No, this isn’t going to be some cheesy-as-all-get-out “hold onto your dreams” article. We’ve all heard that a squillion times, and it’s not particularly helpful. (It IS actually relevant, but as practical advice it has limited value.) What we’re going to talk about instead are the “not quite as obvious” lessons that can be learned from Ms. Swift’s career – and, indeed, from the careers of other stadium-filling acts.

There are a lot of folks who don’t want to learn these lessons, and it’s understandable as to why. It’s much easier to believe in comfortable, but false mythology about the music business than to have the anvil of truth dropped on your head. Ultimately, though, putting one’s hope in a false myth is not a good career move.

I’ll also mention that my experience has told me that, yes, there are true myths…but that’s for an article about philosophy and not the music industry.

Anyway.

Luck IS A Factor

What I’ve read suggests that, contrary to the opinions of folks suffering from “sour grapes” or “it’s all just a bunch of A&R-spun crap,” Taylor Swift worked LIKE MAD to get where she is. She’d sing at Karaoke contests to get opening spots for bigger acts, and when she would lose, she would just keep going back until she won.

She wrote songs, appeared wherever she could, and worked with artist-dev folks.

And she kept grinding at it all, relentlessly.

Here’s the thing, though: She was lucky.

She was lucky that she was being “eaten alive” by the ambition to perform. She was lucky that her parents were willing to support that ambition. She was lucky that her parents had the resources to help her along. She was lucky that she met the right people. She was lucky that her luck changed at EXACTLY the right time for her to be a key player in the “country-pop-rock” crossover that burst into full-bloom. She was lucky that teenage girls actually listen to the country genre, and she was lucky that her songs ended up resonating with them.

Lucky, lucky, lucky, lucky, lucky…

Taylor Swift’s hard work doesn’t invalidate her luck. Her luck doesn’t invalidate her hard work. They’re inextricably intertwined for her, and luck-and-work are inextricably intertwined for you, me, and all the rest of us.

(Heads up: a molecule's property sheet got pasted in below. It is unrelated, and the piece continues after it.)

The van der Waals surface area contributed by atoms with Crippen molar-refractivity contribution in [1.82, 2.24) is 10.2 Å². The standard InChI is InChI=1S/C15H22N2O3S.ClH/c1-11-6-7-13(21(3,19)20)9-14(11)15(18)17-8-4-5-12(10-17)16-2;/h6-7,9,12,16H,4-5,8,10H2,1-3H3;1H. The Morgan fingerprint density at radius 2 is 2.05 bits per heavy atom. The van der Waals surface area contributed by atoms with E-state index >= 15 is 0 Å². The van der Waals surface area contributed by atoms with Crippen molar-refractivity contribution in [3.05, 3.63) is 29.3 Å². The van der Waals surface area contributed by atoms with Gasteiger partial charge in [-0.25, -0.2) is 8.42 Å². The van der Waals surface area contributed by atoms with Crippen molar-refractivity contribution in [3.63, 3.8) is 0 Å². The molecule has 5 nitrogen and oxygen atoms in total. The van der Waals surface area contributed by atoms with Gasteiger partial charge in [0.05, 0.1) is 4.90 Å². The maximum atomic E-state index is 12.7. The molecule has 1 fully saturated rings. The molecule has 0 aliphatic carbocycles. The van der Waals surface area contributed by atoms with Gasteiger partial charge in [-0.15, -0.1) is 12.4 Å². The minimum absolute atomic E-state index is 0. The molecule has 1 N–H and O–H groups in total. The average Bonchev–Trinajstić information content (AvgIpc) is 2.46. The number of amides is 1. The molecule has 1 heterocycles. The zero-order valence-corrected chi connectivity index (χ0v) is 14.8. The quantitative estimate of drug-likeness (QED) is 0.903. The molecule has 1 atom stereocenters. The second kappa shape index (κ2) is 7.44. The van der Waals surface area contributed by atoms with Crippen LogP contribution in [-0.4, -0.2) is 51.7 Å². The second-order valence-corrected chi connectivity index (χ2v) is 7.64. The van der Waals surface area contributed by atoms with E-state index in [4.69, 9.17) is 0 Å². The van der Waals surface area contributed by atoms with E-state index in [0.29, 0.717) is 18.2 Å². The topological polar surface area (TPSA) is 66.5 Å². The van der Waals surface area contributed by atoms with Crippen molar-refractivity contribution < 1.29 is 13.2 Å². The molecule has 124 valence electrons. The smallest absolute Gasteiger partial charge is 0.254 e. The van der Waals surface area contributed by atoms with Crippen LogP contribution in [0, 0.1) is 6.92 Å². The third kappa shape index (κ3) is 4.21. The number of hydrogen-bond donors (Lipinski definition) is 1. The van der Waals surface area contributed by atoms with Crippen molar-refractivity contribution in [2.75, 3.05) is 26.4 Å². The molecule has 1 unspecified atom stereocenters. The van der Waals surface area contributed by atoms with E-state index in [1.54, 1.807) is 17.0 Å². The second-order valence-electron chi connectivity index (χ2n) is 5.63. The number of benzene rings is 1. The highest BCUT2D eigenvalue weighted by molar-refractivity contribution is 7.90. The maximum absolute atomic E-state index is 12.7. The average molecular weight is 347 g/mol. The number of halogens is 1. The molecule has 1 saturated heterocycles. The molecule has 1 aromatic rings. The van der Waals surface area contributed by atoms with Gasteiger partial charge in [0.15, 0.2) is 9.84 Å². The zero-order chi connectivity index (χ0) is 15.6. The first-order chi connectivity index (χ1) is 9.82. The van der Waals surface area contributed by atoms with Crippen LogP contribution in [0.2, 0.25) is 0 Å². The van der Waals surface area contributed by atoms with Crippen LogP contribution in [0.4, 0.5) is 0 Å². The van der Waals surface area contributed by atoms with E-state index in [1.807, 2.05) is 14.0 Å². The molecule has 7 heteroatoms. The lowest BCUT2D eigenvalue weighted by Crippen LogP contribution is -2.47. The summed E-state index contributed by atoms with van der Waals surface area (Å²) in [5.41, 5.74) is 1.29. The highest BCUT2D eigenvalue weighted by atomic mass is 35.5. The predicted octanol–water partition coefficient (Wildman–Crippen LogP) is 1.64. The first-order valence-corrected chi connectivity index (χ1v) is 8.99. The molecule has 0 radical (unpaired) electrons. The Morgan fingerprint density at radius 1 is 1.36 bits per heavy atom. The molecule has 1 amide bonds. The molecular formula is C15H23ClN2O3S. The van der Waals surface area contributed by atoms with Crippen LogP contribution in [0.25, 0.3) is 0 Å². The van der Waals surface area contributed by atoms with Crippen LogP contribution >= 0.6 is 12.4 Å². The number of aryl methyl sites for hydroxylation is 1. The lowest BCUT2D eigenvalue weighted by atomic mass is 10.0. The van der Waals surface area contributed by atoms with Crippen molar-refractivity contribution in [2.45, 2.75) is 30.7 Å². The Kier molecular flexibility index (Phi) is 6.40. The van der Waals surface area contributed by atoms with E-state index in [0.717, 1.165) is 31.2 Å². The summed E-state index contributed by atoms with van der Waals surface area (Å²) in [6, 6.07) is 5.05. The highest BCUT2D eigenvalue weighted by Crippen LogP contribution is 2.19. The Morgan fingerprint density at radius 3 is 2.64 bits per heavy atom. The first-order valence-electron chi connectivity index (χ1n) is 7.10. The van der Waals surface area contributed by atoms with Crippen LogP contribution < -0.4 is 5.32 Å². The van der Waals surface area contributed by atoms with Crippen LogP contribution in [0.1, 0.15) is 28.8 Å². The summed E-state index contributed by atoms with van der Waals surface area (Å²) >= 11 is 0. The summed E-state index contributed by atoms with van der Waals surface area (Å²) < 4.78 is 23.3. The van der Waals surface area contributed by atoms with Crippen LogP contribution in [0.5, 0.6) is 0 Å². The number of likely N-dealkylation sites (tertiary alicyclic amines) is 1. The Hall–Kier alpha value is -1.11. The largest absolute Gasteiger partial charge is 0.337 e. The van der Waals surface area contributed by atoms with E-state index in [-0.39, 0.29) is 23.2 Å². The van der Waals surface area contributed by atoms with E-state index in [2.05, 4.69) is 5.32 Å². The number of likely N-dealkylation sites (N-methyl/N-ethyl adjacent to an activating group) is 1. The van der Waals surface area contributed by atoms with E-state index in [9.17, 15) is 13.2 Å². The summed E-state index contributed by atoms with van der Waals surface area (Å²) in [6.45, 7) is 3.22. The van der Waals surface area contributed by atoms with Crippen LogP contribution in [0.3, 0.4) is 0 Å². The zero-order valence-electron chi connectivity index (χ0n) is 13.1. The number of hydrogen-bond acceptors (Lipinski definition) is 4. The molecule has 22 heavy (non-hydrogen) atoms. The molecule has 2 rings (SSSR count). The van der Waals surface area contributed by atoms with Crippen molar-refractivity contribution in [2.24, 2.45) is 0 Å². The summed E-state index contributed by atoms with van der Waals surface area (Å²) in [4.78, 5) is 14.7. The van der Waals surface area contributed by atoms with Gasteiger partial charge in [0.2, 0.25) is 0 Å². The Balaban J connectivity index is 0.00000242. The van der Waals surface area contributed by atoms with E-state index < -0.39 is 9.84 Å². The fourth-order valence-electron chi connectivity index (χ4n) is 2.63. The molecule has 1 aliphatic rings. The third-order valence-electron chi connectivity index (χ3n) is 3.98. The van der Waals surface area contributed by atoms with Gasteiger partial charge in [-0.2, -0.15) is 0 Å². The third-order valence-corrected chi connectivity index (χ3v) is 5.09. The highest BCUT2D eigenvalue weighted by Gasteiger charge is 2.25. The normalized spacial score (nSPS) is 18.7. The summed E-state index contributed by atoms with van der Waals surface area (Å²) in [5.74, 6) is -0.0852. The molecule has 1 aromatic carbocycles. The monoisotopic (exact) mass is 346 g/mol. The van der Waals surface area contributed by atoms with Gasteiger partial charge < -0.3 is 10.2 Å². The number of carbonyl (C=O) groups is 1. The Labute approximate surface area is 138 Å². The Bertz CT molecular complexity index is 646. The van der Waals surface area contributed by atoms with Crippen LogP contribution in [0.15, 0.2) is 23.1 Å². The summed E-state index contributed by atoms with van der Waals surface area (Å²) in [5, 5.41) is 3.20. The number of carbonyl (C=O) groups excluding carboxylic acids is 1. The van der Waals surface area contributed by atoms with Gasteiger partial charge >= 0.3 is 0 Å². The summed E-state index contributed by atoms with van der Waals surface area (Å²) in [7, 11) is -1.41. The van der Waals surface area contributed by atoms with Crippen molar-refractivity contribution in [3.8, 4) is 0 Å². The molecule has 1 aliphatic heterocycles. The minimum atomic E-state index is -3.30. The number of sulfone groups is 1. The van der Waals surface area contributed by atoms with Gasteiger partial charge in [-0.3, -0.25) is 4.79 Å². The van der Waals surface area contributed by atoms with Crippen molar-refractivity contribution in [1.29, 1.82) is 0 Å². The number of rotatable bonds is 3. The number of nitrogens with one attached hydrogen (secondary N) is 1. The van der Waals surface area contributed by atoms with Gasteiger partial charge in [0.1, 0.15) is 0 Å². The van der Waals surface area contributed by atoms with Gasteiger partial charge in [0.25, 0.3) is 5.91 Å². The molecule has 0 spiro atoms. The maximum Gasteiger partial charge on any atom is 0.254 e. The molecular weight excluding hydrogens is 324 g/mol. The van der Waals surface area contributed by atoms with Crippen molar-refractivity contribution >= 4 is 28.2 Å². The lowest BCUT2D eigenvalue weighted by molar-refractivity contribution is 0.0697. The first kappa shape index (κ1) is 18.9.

Hard work and tenaciousness are the tools necessary to help you be “in the right place, at the right time, with the right people, playing the right material, to the right crowd,” but with anything that involves the tastes and opinions of humans, luck will always be a significant factor.

And, to borrow from C.S. Lewis, that’s enough to raise the head of the kid who just bought a guitar, and humble the gaze of a performer as massively successful as Taylor Swift.

Virtuosity Isn’t The Point

I once read a forum post by a fellow audio-human (a much more successful and well known audio-human than myself) that was in reference to Ms. Swift. It went like this: “The guitar is just for show. So is she.”

My internal reaction to that line was, “HAHAHHAHAHAHA that’s was a pretty good burn, yeah…holy CRAP you’re a JERK.”

What brought me around to disliking the zinger was my complete exhaustion with people who label successful acts that they don’t like as “talentless, manufactured crap.” They may actually be manufactured. They may be carefully presented. They may have a media team that tries to sanitize everything. Their shows may be “everything on rails so that it’s all perfect at all times” affairs. You may not like any of that.

But if it didn’t require a certain kind of talent to be a functional part of all that, then everybody would do it.

Taylor Swift isn’t Steve Vai. Or George Lynch. Or Joe Satriani. Or Slash. Or Yngwie Malmsteen. Or Eric Johnson. Or Herman and Sam from Dragonforce.

And it doesn’t matter one tiny little bit, because being a mind-numbingly brilliant instrumentalist isn’t what she’s all about. Heck, being a socks-explodingly masterful vocalist isn’t even what it’s all about.

What she’s all about is writing material (and putting on a show) that resonates with tens of thousands of screaming fans. She plays guitar well enough to write her songs, do the occasional “one woman and one guitar” section at shows, and get her ideas across to an arranger. She has good enough vocal power and intonation to make records and keep live audiences hooked. That’s plenty – and she is REALLY good at fitting into her place with it.

So, yeah, you may be a much better instrumentalist than Ms. Swift. You might even be a better singer in terms of range and tonality. That’s great, but if it doesn’t bring people out to your shows and help you sell merch…who cares? Nobody gives a rat’s dirty buttocks how brilliant you are at weird chord voicings if the songs aren’t fun for them. There isn’t some invisible group of “music adjudicators” who award success points based on how much time you’ve spent practicing. If you think that knowing everything there is to know about instrumental execution and music theory automatically grants you an audience, then you are probably going to be unhappy.

Don’t get me wrong, though!